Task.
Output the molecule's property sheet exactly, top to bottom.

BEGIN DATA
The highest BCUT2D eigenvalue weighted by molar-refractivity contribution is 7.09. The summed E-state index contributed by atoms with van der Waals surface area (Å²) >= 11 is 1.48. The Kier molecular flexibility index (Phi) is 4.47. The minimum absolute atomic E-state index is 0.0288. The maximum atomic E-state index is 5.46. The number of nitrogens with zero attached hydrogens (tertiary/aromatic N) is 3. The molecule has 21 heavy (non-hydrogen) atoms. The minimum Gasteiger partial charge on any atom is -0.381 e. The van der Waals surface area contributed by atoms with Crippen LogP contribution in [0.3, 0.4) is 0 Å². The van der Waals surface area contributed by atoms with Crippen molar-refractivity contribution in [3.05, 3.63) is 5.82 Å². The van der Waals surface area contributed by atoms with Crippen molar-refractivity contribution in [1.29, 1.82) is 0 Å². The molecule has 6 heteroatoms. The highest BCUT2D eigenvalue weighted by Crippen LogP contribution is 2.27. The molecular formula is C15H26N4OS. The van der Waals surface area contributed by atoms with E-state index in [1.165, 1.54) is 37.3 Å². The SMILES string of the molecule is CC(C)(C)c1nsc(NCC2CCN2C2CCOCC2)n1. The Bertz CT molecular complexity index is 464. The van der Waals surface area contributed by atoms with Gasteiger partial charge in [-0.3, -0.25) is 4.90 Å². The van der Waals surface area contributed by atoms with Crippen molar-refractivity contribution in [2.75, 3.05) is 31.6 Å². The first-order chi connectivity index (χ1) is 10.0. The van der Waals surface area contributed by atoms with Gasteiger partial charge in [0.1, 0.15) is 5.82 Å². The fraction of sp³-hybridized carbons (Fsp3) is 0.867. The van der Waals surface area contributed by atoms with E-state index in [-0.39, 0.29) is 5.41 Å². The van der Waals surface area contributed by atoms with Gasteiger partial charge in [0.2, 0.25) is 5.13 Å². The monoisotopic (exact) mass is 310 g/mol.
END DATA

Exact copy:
The highest BCUT2D eigenvalue weighted by molar-refractivity contribution is 7.09. The summed E-state index contributed by atoms with van der Waals surface area (Å²) >= 11 is 1.48. The Kier molecular flexibility index (Phi) is 4.47. The minimum absolute atomic E-state index is 0.0288. The maximum atomic E-state index is 5.46. The number of nitrogens with zero attached hydrogens (tertiary/aromatic N) is 3. The molecule has 21 heavy (non-hydrogen) atoms. The minimum Gasteiger partial charge on any atom is -0.381 e. The van der Waals surface area contributed by atoms with Crippen LogP contribution in [0.3, 0.4) is 0 Å². The van der Waals surface area contributed by atoms with Crippen molar-refractivity contribution in [3.05, 3.63) is 5.82 Å². The van der Waals surface area contributed by atoms with Crippen molar-refractivity contribution in [1.29, 1.82) is 0 Å². The molecule has 6 heteroatoms. The highest BCUT2D eigenvalue weighted by Crippen LogP contribution is 2.27. The molecular formula is C15H26N4OS. The van der Waals surface area contributed by atoms with E-state index in [1.165, 1.54) is 37.3 Å². The SMILES string of the molecule is CC(C)(C)c1nsc(NCC2CCN2C2CCOCC2)n1. The Bertz CT molecular complexity index is 464. The van der Waals surface area contributed by atoms with Gasteiger partial charge in [-0.3, -0.25) is 4.90 Å². The van der Waals surface area contributed by atoms with Crippen molar-refractivity contribution in [2.75, 3.05) is 31.6 Å². The first-order chi connectivity index (χ1) is 10.0. The van der Waals surface area contributed by atoms with Gasteiger partial charge in [0.1, 0.15) is 5.82 Å². The fraction of sp³-hybridized carbons (Fsp3) is 0.867. The van der Waals surface area contributed by atoms with E-state index in [-0.39, 0.29) is 5.41 Å². The van der Waals surface area contributed by atoms with Gasteiger partial charge in [0.2, 0.25) is 5.13 Å². The monoisotopic (exact) mass is 310 g/mol.